The tax and estate planning information contained herein is general in nature, is provided for informational purposes only, and should not be construed as legal or tax advice. Partners Advantage does not provide legal or tax advice. Partners Advantage cannot guarantee that such information is accurate, complete, or timely. Laws of a particular state or laws that may be applicable to a particular situation may have an impact on the applicability, accuracy, or completeness of such information. Federal and state laws and regulations are complex and are subject to change. Changes in such laws and regulations may have a material impact on pre- and/or after-tax investment results. Partners Advantage does not assume any obligation to inform you of any subsequent changes in the tax law or other factors that could affect the information contained herein. Partners Advantage makes no warranties with regard to such information or results obtained by its use. Partners Advantage disclaims any liability arising out of your use of, or any tax position taken in reliance on, such information. Always consult an attorney or tax professional regarding your specific legal or tax situation.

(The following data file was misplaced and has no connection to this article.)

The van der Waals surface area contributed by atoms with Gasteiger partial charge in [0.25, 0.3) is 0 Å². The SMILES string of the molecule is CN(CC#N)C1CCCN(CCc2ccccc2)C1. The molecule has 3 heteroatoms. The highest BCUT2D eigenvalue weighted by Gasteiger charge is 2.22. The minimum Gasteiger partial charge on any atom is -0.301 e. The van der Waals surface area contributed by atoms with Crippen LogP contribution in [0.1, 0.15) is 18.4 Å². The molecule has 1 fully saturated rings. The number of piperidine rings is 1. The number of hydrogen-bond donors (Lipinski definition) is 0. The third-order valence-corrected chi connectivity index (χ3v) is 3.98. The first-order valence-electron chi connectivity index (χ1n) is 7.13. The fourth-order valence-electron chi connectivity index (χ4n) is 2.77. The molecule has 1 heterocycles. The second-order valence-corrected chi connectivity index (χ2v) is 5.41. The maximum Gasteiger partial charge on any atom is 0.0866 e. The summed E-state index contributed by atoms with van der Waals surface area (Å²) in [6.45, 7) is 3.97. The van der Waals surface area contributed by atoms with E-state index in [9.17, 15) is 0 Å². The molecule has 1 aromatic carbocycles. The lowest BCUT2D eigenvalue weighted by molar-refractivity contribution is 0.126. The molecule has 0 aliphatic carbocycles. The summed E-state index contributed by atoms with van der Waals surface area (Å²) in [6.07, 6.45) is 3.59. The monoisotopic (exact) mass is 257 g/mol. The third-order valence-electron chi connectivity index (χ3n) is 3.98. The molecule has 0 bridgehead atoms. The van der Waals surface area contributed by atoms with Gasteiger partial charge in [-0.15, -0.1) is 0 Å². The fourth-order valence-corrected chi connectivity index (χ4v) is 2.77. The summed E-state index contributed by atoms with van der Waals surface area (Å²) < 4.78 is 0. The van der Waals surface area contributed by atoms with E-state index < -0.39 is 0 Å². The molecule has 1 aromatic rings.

This content is for informational and educational purposes only and is not designed, or intended, to be applicable to any person's individual circumstances. It should not be considered as investment advice, nor does it constitute a recommendation that anyone engage in (or refrain from) a particular course of action.